Be yourself. Be genuine. Show people who you really are. Our culture is obsessed with authenticity. But what if the entire idea of being authentic is based on a lie?
There’s a pervasive belief people hold that the person they appear to be is not who they actually are. Underneath all the masks, there’s a real face that’s yours.
This is a myth. There is no “real” you. The “real” you is just another mask, and often one that gets in the way of you being a better person.
Why is the “Real” You Always Better?
The first thing you’ll notice whenever you hear someone talk about their “real” self is that it’s never negative. No matter what they’ve done, the “real” version of themselves is just hurting, or confused, or lashing out.
This already is a huge red flag. People are shitty all the time. They lie, cheat, steal and hurt others. They do this because, in many ways, we didn’t evolve to be perfect angels. We’re a mix of good and bad, although some of us are mixed in different ratios.
So if people are shitty, why is the “real” you always good?
I think the reason is that the “real” you is a self-serving deception. It’s a rationale that explains away all the bad things you’ve done by saying that it wasn’t the “real” you that did that, but something distinct from yourself. It wasn’t the “real” you that lied to your friend, but just something inauthentic you did because you were worried about being judged.
In this sense, the “real” you isn’t truer or more authentic. Rather it’s who you wish you were (or perhaps, more accurately, how you wish other people would see you). That this picture tends to be flattering should be less reason to trust it, not more.
Who Knows You Really?
In an interesting study, close friends were better at predicting some personality traits on a subsequent test than the subjects themselves.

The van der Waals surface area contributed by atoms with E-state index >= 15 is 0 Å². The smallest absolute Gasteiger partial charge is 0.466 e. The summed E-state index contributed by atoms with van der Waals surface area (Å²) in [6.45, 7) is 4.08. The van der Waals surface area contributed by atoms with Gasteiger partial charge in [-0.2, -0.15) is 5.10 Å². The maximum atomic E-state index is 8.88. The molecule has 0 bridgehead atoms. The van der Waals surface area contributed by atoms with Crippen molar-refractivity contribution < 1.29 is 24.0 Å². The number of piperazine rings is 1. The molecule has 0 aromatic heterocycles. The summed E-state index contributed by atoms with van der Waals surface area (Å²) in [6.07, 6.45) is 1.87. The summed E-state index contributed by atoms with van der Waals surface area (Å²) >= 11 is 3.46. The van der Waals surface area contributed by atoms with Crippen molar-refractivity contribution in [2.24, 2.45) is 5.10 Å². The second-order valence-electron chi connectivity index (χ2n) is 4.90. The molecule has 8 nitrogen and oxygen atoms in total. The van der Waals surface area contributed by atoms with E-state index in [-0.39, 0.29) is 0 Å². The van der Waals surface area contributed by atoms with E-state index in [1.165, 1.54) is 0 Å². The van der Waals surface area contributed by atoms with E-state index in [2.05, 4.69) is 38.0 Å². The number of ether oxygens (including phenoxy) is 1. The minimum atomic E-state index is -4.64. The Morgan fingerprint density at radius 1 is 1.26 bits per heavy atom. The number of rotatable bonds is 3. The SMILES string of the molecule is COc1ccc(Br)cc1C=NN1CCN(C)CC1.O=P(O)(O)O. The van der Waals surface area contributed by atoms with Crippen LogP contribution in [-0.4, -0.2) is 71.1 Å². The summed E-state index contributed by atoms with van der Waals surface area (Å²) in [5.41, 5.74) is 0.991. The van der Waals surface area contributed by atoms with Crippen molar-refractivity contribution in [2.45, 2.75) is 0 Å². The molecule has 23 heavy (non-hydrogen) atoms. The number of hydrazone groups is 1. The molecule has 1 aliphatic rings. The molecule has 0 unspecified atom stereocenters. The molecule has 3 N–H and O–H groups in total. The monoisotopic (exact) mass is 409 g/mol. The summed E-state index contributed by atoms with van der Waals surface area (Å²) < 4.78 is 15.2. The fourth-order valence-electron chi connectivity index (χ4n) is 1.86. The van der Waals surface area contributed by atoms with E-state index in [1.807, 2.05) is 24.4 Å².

This means that, in some real sense, the people around you who only observe your actions, the people who never see your innermost thoughts and self, nonetheless are better at estimating aspects of your personality than you are.
Consider two possible hypotheses. The first, and most popular, is that there’s a “real” you lurking underneath your behavior to which only you have access. Certainly, if this were true, you’d score much better on self-assessments than people around you, often people who only have access to more superficial layers of what you say and how you act?
Now, consider my hypothesis: that the “real” you is just as much a performance as everything else, except the audience isn’t other people—it’s you. Under this view, it’s no wonder other people around you cannot guess your personality better, they have less reason to deceive themselves about it!
How Your Real Self Gets in the Way of Genuine Growth
In some ways, the idea of a “real” self is a comforting delusion. It allows us to make peace with whatever bad things we’ve done in the past by divorcing them from who we “really” are.
However, this delusion can be damaging if it keeps you from making changes to the person you appear to be. When your “real” self is good, this can insulate you from needing to make changes to the “outer” you that other people witness. After all, if you’re a great person deep down, as long as people get to know you, it doesn’t matter so much that you’re an asshole to everyone else.
Removing that delusion can be painful. It can be painful to admit that the people we feel we are deep down is no more central to our existence than the way we act, speak and behave for the world to see. But removing that separation can also foster growth. Seeing how you’ve hurt people or lived a life less than ideal, and recognizing that you can’t rationalize those harms away, can also give you the impetus to change them.
What are You Really?
Selves, in the end, are just simple models of a more complex reality. That you have a name, personality, abilities, mannerisms, memories and preferences are just ways of simplifying a tremendously complicated reality.
Ultimately, who you are is just a story you tell. Sometimes, in the case of “real” selves, it’s a story you tell yourself (and often a self-serving one). Other times, who you are is a story you tell other people.
Any good writer or journalist will tell you that any event can have innumerable true stories told, depending on what is emphasized or omitted. That a story is merely true still leaves enough degrees of freedom that there can be wildly different impressions generated from it.
As the “real” you is just a story you tell yourself, you can also change it if you want to. Not just your future, but also your present and your past. Not through lying, but through recognizing that there were always countless true stories of yourself that you just aren’t used to telling yet.